Consumption of just a half drink per day, or two to three per week, raised the risk of recurrence of breast cancer in women by 39%.
≥25 increased the risk of distant metastasis by approximately 45% (SABCS Abstract 18), speakers reported.
San Antonio, TX — For women with breast cancer, alcohol consumption and obesity herald a poorer prognosis, according to studies presented at the 32nd Annual San Antonio Breast Cancer Symposium. In one of the few studies to evaluate the role of alcohol in breast cancer outcomes, consumption of just a half drink per day—or two to three per week—raised the risk of recurrence by 39% (SABCS Abstract 17). In a second study of nearly 19,000 women, body mass index (BMI)
(90%), followed by liquor (43%) and beer (36%). The women reporting alcohol use tended to be younger, white, well-educated and former or current smokers.
Alcohol consumption has been found in several studies to raise the risk of developing breast cancer, but conflicting findings have been reported for its role in survival after a breast cancer diagnosis, said Marilyn Kwan, PhD, of the Division of Research at Kaiser Permanente, Oakland, California. The LACE study prospectively examined 1898 survivors of early stage breast cancer diagnosed from 1997 to 2000. Alcohol consumption was assessed by food frequency questionnaire an average of 2 years after diagnosis. A standard drink was defined as 13.7 g (0.6 oz) of alcohol. Half the subjects reported some alcohol use, primarily wine
≥6 g/day was associated with a 34% increased risk of recurrence overall, a 51% increased risk among postmenopausal women, and a 58% increased risk among women who were overweight or obese. There was a trend toward a doubling in risk in the ER-positive subset.
“We found that consuming alcohol may negatively affect breast cancer prognosis, especially among post-menopausal women and those with estrogen receptor (ER)—positive tumors,” Dr Kwan said. Compared to little or no alcohol consumption (0.5 g/day), the consumption of
Alcohol consumption was also associated with a 51% increased risk of death from breast cancer, but not from other causes, Dr Kwan said. Most increased risk was observed among wine drinkers who reported at least 2 drinks per day, which raised the risk by 37% compared to women who had no drinks.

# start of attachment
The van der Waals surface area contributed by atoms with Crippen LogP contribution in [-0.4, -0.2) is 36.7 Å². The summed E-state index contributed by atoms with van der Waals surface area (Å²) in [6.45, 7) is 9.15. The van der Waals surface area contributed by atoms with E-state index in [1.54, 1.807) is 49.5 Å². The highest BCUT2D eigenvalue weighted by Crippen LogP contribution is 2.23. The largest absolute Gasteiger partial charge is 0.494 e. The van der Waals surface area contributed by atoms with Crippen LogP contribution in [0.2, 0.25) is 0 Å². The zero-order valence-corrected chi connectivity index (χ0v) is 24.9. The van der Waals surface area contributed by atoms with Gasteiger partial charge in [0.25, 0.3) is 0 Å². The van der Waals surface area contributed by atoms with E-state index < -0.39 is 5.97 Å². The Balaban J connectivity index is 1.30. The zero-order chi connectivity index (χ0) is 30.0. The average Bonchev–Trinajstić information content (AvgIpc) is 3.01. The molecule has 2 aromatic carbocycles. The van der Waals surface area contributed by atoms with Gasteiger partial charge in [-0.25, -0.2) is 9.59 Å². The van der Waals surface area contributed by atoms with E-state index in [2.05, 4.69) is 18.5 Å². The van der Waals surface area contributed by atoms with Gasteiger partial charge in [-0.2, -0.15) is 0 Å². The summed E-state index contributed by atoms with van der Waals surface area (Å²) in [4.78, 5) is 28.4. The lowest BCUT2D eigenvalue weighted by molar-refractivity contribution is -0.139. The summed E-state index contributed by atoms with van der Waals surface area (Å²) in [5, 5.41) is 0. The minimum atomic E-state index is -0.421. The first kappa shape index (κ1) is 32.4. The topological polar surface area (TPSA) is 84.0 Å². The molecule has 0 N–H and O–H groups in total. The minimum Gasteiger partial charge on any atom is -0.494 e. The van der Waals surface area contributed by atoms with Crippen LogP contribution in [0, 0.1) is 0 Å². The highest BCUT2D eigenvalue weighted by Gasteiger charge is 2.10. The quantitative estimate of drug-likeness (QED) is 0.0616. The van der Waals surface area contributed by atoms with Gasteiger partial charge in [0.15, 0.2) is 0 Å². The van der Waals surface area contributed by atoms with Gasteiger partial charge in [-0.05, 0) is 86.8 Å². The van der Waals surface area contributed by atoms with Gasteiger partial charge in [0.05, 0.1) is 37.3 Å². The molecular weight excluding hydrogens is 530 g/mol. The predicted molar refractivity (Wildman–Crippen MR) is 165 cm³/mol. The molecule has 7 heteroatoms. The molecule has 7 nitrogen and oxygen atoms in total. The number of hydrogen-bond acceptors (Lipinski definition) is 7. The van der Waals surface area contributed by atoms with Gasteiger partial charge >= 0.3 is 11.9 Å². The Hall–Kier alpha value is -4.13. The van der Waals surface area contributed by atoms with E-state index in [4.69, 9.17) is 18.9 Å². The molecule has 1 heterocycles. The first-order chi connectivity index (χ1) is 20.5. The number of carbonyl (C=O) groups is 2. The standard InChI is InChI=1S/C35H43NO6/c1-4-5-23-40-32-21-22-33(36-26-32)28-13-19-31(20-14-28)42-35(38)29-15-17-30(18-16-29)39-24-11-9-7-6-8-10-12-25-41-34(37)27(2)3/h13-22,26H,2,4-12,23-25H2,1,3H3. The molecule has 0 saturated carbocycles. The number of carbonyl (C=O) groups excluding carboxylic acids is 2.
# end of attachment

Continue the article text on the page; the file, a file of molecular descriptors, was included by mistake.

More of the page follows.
Dr Kwan said confirmation of the findings from other large prospective trials is needed before suggesting lifestyle changes for breast cancer patients.She added, however, that “this study suggests that after a breast cancer diagnosis, women should consider limiting their consumption of alcohol.” This may especially be advisable, she added, for women who are postmenopausal or overweight.
Obesity Linked to Earlier Deaths
Obesity was also implicated in poorer outcomes in a study from Denmark that included 53,816 women treated for early breast cancer between 1977 and 2006. Long-term follow-up data were available for 18,967 women.
Compared to patients with a BMI <25, those with a higher BMI were older, most often postmenopausal, had larger tumors and more grade III tumors. They also had more lymph nodes removed, more positive nodes, and more nodes with invasion into deep fascia.
By univariate analysis, the risk of a loco-regional recurrence was not related to BMI. Risk of distant metastases, however, increased with increasing BMI after 3 years of follow-up, and risk of dying from breast cancer remained elevated for obese women through 30 years of observation, reported Marianne Ewertz, MD, of the University of Southern Denmark.
“After adjustments for the effects of other prognostic factors, patients with a BMI >25 had a 42% to 46% increased risk of developing distant metastases within 10 years, and a 26% to 38% increased risk of dying from breast cancer 10 or more years after diagnosis,” she reported.
“Within the first 10 years of follow-up, chemotherapy and endocrine treatments were equally effective in lean and obese patients, but after 10 or more years the treatment effect did not last in the obese patients, who had a poorer survival,” she said. “Adjuvant treatment seems to lose its effect sooner in the obese.”
Michelle Holmes, MD, of Brigham and Women’s Hospital, Boston, discussed the findings and praised the investigators for conducting well-designed studies to shed light on these issues. “While these are not randomized controlled trials, such trials are unlikely to be conducted on lifestyle factors, and these two studies are as good as it gets,” she said.
The LACE study has the advantage of being based on an HMO, which offers excellent follow-up for recurrence, she noted. The study also controlled for factors that would predispose women for better survival. The Danish obesity study is the largest study and the one with the longest follow-up (30 years), she said. “It allows for a detailed look at subgroups, and confirms what others have reported—that there is an increased risk of breast cancer death for heavy women with breast cancer.”